I wish I could be so optimistic. But the truth is that what just happened with Joe Sullivan and what just happened at Twitter with Peiter Zatko, tells me that we're heading in the opposite direction. And I am on a mission to change that because losing the institutional knowledge by firing somebody as the sacrificial lamb is not a smart move. But you know, somebody's like heads must roll. You wanna have the PR statement that says, well, we fixed that problem, we got rid of the CISO, or we charged them with a crime. And that's where things are headed, in my opinion. And I think it's about time to recognize that a true chief information security officer is not the person that you can point to that says, I'm so glad they're taking care of cyber security, that I don't have to. That is the person who is the subject matter expert with the role and responsibility for coordinating among all of the accountable executives how the job gets done. That's their focus. But to make them the only accountable individual is one of the gravest mistakes that has evolved over time. And ultimately, I believe what we will start to see and the the outcome, you know, there's always a silver lining in a terrible situation. So the, the outcome that I believe that we are going to see is that not only the C-suite, the chief operating officer, the CIO, the CFO, The chief audit, executive share in the responsibility of making sure that the security program is appropriate and in place and operational all of the time, right. That there's a duty of care and a duty of loyalty that they are operating under, but that the board of directors and this is already coded now into regulations, but the board of directors is sharing in that accountability. So that when something big goes down, the chief information security officer's job is to make sure that everybody's apprised exactly where we stand and where we are at risk as much as they're able to do so. But it's up to the business to fund and enable the right things to be done for cybersecurity. And if they don't, they should be liable for that. And I believe that's where this is going.Erich Kron:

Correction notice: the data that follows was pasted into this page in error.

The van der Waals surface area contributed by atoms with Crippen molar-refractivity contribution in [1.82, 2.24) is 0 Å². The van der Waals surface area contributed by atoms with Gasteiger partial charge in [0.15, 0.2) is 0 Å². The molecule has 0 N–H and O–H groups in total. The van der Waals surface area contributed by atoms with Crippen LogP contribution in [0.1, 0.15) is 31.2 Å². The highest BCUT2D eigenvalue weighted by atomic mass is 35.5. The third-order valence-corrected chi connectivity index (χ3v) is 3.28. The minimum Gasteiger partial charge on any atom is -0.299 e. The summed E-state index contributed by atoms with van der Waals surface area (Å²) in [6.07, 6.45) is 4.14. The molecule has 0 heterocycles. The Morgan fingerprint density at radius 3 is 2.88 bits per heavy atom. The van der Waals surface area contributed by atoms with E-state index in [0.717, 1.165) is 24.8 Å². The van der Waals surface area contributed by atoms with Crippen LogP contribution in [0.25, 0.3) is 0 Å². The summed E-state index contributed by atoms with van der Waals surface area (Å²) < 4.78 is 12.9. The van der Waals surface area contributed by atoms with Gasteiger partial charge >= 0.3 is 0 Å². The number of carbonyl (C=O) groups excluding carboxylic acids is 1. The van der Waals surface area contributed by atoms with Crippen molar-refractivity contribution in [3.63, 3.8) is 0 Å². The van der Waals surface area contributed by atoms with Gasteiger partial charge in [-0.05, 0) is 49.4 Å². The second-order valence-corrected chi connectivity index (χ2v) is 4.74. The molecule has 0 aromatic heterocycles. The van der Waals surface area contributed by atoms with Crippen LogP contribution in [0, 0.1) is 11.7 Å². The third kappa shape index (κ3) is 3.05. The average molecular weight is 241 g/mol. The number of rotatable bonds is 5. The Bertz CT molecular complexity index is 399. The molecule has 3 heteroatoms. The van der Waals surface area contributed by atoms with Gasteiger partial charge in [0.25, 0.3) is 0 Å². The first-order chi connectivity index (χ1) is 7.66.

Yeah, that's always been a problem for me. And it kind of goes back to one thing that she said before, and that is you end up with these silos. So you're in security leadership, you see the things that need to be done, you're jumping up and down, you're yelling, this needs to happen, and yet someone else is going, no, no, no. And then when it all hits the fan, they go, well, you're responsible for all this. A And I think that shift is something that's a big issue in those roles and spreading that, out across the organization, keeping the institutional knowledge of the people that have been there for a while and not just having that role there as a sacrificial lamb, I think is a much better approach.Jelle Wieringa:
Yeah, this, this has always been one of those hot potato topics, right? Is my personal view is this, I think first of all, it's about responsibility versus accountability. Yes, a CISO can be held responsible for the security at an organization, and if there's a breach, yes, he has a responsibility in in that too. But the accountability should be shared by the C-suite. It should be that way. And look, what, what are you gonna do? Your organizations get breached. You get hacked. And what? You're gonna fire, your CISO, who's gonna take care of the mess? Who's gonna clean that up? Right? Your CISO usually plays a very big role in turning the situation around you need them. And then what if are you going to do? You're gonna tell your customers, look, we fired our cso. So everything is good now. So the laws of reputation, the laws of trust, laws of possible revenue, that's all good, all, gone. Cause we fired the CISO. That's not how it works. You need a cso. You need to enable them that if something went wrong in the organization, he can take his responsibility. He can do his responsibility and clean things up and get you up and running quickly enough. And after that is all done, sure you can talk about whose real responsibility it is and what the outcome of that is. But firing someone will only hurt the business more. You're losing such a valuable person. You don't wanna do that, it's one of those things where we need to make sure that everybody is on the same page because cybersecurity is simply, is too important for any organization to mess this up.Erich Kron:
Yeah. Agreed. And it honestly is becoming part of everybody's role within the organization. And I think that CISO role of being the sacrificial lamb is something that's always bothered me in this. And One of the questions that we ask most of our guests, what do you see as the greatest threat to organizations in the next 10 years?Karen Worstell: